Tyler Cowen linked to a paper from Timothy Conley and Bill Dupor (PDF) purporting to show that ARRA led to net job losses. Since I had an ideological motive to dislike the conclusion, I actually read through the paper. This, I think, turns out to be a worthwhile exercise both because they make some important analytic points about the fungibility of ARRA spending and also because I think there are some serious flaws in their analysis. For example:
Exploiting fungibility, we use two instruments to isolate a component of government finance stress that is likely orthogonal to the state’s short-run economic conditions. The first of these two instruments is the pre-recession fraction of each state’s tax revenue from sales taxes. Sales tax revenue is more cyclical than other tax revenue sources; therefore, a state that relies mainly on sales taxes will experience greater fiscal stress during a recession than a state that relies on other (mainly income and property) taxes.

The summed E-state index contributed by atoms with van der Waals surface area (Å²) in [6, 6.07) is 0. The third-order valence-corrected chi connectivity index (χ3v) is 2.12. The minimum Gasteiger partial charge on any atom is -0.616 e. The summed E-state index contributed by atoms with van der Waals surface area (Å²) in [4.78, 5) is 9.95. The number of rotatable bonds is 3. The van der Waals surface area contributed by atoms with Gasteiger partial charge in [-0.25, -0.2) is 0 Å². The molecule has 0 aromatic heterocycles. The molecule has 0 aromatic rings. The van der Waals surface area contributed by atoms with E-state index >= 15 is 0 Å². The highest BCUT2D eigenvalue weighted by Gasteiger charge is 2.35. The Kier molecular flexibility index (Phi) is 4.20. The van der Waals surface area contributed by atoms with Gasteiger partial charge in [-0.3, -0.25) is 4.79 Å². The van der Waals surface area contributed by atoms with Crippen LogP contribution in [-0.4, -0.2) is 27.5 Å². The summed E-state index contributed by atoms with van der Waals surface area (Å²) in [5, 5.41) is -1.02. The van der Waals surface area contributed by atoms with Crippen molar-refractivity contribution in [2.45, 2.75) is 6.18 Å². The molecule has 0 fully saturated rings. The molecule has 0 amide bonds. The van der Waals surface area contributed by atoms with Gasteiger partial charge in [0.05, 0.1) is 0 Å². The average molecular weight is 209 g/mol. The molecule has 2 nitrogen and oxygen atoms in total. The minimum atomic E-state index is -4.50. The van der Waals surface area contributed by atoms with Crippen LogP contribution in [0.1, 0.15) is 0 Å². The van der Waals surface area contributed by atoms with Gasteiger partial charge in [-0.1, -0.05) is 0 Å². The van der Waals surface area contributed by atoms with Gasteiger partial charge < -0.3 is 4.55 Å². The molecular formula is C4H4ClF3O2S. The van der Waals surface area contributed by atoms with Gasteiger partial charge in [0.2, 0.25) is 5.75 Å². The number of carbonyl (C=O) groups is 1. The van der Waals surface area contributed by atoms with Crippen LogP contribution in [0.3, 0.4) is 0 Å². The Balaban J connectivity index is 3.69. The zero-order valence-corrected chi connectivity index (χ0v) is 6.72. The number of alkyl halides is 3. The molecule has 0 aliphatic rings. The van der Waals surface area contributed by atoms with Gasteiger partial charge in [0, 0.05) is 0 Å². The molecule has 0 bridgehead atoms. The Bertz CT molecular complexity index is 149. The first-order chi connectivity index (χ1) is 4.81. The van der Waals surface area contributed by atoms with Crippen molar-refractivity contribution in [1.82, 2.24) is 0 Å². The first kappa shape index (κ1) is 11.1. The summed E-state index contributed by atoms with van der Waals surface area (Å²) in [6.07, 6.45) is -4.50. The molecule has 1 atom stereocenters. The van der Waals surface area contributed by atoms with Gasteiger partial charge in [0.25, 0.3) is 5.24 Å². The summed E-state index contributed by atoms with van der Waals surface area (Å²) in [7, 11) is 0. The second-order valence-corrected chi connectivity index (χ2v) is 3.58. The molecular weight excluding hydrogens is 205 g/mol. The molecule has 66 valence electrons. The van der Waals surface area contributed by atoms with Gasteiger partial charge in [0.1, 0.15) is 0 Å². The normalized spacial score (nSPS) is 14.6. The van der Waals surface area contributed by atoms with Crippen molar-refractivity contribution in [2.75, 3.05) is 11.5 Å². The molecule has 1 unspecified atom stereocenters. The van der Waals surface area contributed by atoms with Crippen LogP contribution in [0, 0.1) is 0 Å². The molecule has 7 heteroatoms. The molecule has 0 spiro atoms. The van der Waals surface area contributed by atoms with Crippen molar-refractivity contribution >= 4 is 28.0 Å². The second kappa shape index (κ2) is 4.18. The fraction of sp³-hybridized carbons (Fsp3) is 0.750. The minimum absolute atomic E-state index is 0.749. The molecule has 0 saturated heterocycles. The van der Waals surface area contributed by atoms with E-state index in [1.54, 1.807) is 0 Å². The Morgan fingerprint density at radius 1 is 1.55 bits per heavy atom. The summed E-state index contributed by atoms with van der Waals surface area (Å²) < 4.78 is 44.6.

There’s no footnote for this assertion that sales taxes are unusually cyclical, and I’m fairly certain it’s mistaken (see, e.g., this [PDF] from the Kansas City Fed). In particular, corporate income taxes and taxes on capital gains are extremely cyclical. Personal income are also highly cyclical when (as is often the case) there’s a progressive rate structure. Last, while property taxes haven’t historically been all that cyclical, a recession specifically associated with a collapse in housing prices is going to be a special case.